Events

ISA 2024 Annual International Conference in Atlanta, GA

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The International Society of Arboriculture (ISA) will celebrate 100 years of professionalism this year. Looking back over the years, seeing how the organization grew is exciting. In 1924, the first Shade Tree Conference was held in Stamford, Connecticut, and opened with about 36 participants from several different states. Today, our most recent Annual International Conference had approximately 905 attendees from 23 other countries. In 1974, the first official Tree Trimmer's Jamboree was held and featured a 40-ft. foot lock and a work climb consisting of three workstations. Now, the International Tree Climbing Championship features five different events and the best climbers around the globe. In 1992, the ISA Certified Arborist® program launched, which not only brought greater recognition for the profession but led to the creation of several other more specialized credentials and qualifications as well.

ISA has grown tremendously over the past 100 years, and our impact on the profession and the community continues to grow in ways that the first Shade Tree Convention participants may not have imagined. We want to thank our members and credential holders who've taken this incredible journey with us as we celebrate our accomplishments. Your support has brought us to this milestone.

In August 2023, ISA began its Road to Centennial Celebration, a year-long series of events and initiatives. This includes, among other things, articles in Arborist News highlighting the organization’s history, special webinars with industry leaders, and a commemorative book. We encourage everyone to join us as we celebrate 100 years of professionalism and promote the professional practice of arboriculture. The road to Centennial culminates at the 2024 Annual International Conference, 12 – 14 August, in Atlanta, Georgia, where we will have a grand celebration and honor the contributions of our members and credential holders. We hope to see you there.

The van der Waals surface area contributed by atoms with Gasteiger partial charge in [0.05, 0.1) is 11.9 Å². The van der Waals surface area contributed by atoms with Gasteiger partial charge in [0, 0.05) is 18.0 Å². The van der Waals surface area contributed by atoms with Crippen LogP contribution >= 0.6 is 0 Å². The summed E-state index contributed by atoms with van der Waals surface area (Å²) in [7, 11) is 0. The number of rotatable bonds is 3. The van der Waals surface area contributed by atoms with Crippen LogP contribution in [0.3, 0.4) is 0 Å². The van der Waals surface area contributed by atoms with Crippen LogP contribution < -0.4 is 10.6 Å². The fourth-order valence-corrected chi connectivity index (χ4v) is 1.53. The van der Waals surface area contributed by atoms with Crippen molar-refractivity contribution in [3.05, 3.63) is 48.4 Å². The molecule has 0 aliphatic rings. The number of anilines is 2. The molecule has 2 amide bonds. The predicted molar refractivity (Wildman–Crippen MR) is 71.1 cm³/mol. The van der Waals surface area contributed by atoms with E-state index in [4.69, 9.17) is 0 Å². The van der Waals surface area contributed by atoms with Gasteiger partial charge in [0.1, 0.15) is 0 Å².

Learn More About the History of ISA

Keynote Presentation

The ISA is excited to announce that the keynote presentation for the ISA 2024 Annual International Conference will be a special presentation highlighting ISA’s history and future.

Curated by the ISA Centennial Committee, a volunteer group of past and current ISA leaders, this keynote session examines the interwoven history of arboriculture and ISA over the last 100 years. It will focus on major developments in arboriculture throughout the decades while also discussing the current events that helped shape the period. The session will then pivot towards a view of the future of arboriculture and urban forestry and the trends that point to potential future developments.

Sharon J. Lilly, an ISA past president and consultant with Aesculus, LLC; Sophie Nitoslawski, the technology strategy director with TELUS; Craig Bachman, founder and lead arborist of Tree133; and Joe Aiken, the Great Lakes and Canada Senior Regional Technical Manager at Arborjet, are leading us on this journey through the past and into the future.

After the general session, attendees will participate in one of three breakout sessions. These sessions will be interactive discussions led by the speakers, providing a unique opportunity to delve deeper into the past and future of the six areas of practice: urban forestry, utility arboriculture, commercial arboriculture, climbing arboriculture, plant health care, and arboriculture and urban forestry research.